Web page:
About 13 years ago I was involved in a near fatal car accident. And I was the one who almost died. We, my coworkers and I, were driving from snowboarding in Colorado back to Utah to continue working as wilderness guides. I was 23 years old and for the most part thought I was going to live forever and didn’t really consider the vulnerability of living in a human body. As we crested a hill on I-70 we hit an elk, the truck rolled, and I was ejected out of the passenger side window going 70 miles per hour. I emerged with a tore up knee, a fracture in my back, a wonky shoulder, and a shit ton of PTSD. Over the years I have worked with various forms of trauma modalities to resolve the majority of the PTSD from this event, but my knee and back still carry the legacy of that night.
When I was 12 years old my mother brought me to Weight Watchers. She was attempting to help me come to a place of peace with my body. At 12 I was already well along the way to experiencing the body shame associated with being raised as a female in this culture, and unnamed at that time, a gender identity that did not know how to exist in the body of a “woman.” I didn’t know how to articulate my feelings of being in a body that didn’t quite fit me, a body that was changing without my permission, but I could focus on trying to keep the boyish body of a prepubescent child by losing weight. The ability to articulate my experience was absolutely stunted, it took me many years to even begin a conversation about my body that was based on honesty rather than a panicked rush to lose weight by any means necessary in hopes of stemming the flow of shamed living in the body I had.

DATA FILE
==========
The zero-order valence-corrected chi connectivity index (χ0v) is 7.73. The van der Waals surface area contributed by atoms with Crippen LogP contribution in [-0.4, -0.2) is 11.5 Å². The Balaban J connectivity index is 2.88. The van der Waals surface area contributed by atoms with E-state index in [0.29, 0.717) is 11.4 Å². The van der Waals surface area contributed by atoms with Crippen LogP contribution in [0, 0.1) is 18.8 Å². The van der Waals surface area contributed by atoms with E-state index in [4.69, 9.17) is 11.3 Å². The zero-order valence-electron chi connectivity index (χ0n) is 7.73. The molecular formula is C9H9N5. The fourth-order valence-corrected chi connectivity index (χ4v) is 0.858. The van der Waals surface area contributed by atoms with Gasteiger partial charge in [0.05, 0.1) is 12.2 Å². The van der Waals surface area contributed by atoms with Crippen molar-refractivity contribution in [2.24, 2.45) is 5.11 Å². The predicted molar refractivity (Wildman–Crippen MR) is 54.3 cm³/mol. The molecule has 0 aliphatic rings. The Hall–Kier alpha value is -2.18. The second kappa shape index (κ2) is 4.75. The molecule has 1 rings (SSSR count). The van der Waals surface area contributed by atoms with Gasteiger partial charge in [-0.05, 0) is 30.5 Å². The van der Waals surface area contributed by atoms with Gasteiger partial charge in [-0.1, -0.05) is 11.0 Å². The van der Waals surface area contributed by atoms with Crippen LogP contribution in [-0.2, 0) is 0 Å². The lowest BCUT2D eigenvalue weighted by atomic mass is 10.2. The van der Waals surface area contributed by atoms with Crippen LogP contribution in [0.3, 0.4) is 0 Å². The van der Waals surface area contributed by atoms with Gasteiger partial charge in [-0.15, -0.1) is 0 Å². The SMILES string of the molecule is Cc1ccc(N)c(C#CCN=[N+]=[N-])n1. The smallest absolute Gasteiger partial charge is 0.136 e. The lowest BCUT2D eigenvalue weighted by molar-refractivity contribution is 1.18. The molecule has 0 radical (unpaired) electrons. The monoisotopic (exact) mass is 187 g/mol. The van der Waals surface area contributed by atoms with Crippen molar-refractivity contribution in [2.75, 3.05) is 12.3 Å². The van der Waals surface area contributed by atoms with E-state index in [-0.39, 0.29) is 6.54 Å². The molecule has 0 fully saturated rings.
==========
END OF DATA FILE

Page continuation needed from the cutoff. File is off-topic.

Our bodies bear the brunt of this often unforgiving life. As we go through traumatic experiences or try to control our bodies through diet and exercise our bodies will fight for survival. Our bodies will sweat to cool us down, shiver to warm us up, let us know when we need food and water; they will invoke fight/flight responses to keep us safe. As long as we are alive, for some reason, our bodies keep going, albeit not always without pain. For some people there are body experiences that dominate their lives, autoimmune diseases, disability, injury, and aging to name a few.
I could easily spend the rest of my life trying to improve my body, achieve the shape I want, or lessen the chronic pain in the false hope I will achieve a body that is untouched by life. Yet that will probably never happen for me. I may always have certain vulnerabilities that make my body look more female than I want, or be more injured than I want. I will age, become injured, get sick, and at some point die.
Yet, in the meantime, as I continue to take steps to improve the mobility, and health of my body I wonder about finding a middle road between body hatred and body love? Could this body of mine be what it is today without all the added shame and inverse pressure to love it. Maybe having a good enough body is all some of us will ever have. And maybe that is all we will need. My good friend is severely disabled, his speech, and movement is impeded drastically. An action that is done unconsciously by me, such as walking, is an all-encompassing action for him. And yet he will often respond to the question how is he doing with an enthusiastic “Pretty good!” I know he thinks he has a pretty good body, and he has worked hard to come into right relationship with his body’s limitations and abilities.
My invitation is for all of us to consider the middle of the road path of having a good enough body. One that has limitation and abilities on a spectrum that may change day to day, but is never static and fixed, always moving and shifting even in the subtlest ways.
Karolina Walsh Psychotherapy
Providing psychotherapy, counseling, and support for grief, addictions, trauma, PTSD, relationship issues, and GLBTQIA.
“Karolina walks her talk, her ability to meet another in their capacities is sensational because she has done her own work” -Diane Israel
"An effective therapist needs to do at least two things: be compassionate and provide constructive feedback that actually changes the way people experience the world. I see many therapists who can do one or the other. I routinely watch Karolina do both..." -Patrick Weeg